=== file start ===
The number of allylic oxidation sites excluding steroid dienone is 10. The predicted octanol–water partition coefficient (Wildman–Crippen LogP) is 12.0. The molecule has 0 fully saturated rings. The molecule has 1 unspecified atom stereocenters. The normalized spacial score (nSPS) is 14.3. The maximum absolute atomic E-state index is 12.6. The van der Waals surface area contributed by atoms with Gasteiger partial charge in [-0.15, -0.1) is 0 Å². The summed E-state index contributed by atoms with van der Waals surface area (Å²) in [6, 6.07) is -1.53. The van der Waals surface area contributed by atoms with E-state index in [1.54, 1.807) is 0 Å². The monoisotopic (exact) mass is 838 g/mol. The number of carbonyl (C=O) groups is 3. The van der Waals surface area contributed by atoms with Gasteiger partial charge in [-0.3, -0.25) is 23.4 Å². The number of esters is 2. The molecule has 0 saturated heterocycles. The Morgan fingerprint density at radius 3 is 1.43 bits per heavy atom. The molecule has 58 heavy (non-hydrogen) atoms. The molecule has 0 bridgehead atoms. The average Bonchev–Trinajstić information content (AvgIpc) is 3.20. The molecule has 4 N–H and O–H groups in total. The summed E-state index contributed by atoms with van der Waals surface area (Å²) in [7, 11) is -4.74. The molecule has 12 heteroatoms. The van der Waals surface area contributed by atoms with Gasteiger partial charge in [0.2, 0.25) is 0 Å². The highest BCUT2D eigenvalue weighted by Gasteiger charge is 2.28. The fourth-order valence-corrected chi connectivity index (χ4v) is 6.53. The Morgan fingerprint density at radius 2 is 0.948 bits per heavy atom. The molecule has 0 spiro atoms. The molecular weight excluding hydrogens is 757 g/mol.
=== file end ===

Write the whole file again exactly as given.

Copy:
The number of allylic oxidation sites excluding steroid dienone is 10. The predicted octanol–water partition coefficient (Wildman–Crippen LogP) is 12.0. The molecule has 0 fully saturated rings. The molecule has 1 unspecified atom stereocenters. The normalized spacial score (nSPS) is 14.3. The maximum absolute atomic E-state index is 12.6. The van der Waals surface area contributed by atoms with Gasteiger partial charge in [-0.15, -0.1) is 0 Å². The summed E-state index contributed by atoms with van der Waals surface area (Å²) in [6, 6.07) is -1.53. The van der Waals surface area contributed by atoms with E-state index in [1.54, 1.807) is 0 Å². The monoisotopic (exact) mass is 838 g/mol. The number of carbonyl (C=O) groups is 3. The van der Waals surface area contributed by atoms with Gasteiger partial charge in [-0.3, -0.25) is 23.4 Å². The number of esters is 2. The molecule has 0 saturated heterocycles. The Morgan fingerprint density at radius 3 is 1.43 bits per heavy atom. The molecule has 58 heavy (non-hydrogen) atoms. The molecule has 0 bridgehead atoms. The average Bonchev–Trinajstić information content (AvgIpc) is 3.20. The molecule has 4 N–H and O–H groups in total. The summed E-state index contributed by atoms with van der Waals surface area (Å²) in [7, 11) is -4.74. The molecule has 12 heteroatoms. The van der Waals surface area contributed by atoms with Gasteiger partial charge in [0.2, 0.25) is 0 Å². The highest BCUT2D eigenvalue weighted by Gasteiger charge is 2.28. The fourth-order valence-corrected chi connectivity index (χ4v) is 6.53. The Morgan fingerprint density at radius 2 is 0.948 bits per heavy atom. The molecule has 0 spiro atoms. The molecular weight excluding hydrogens is 757 g/mol.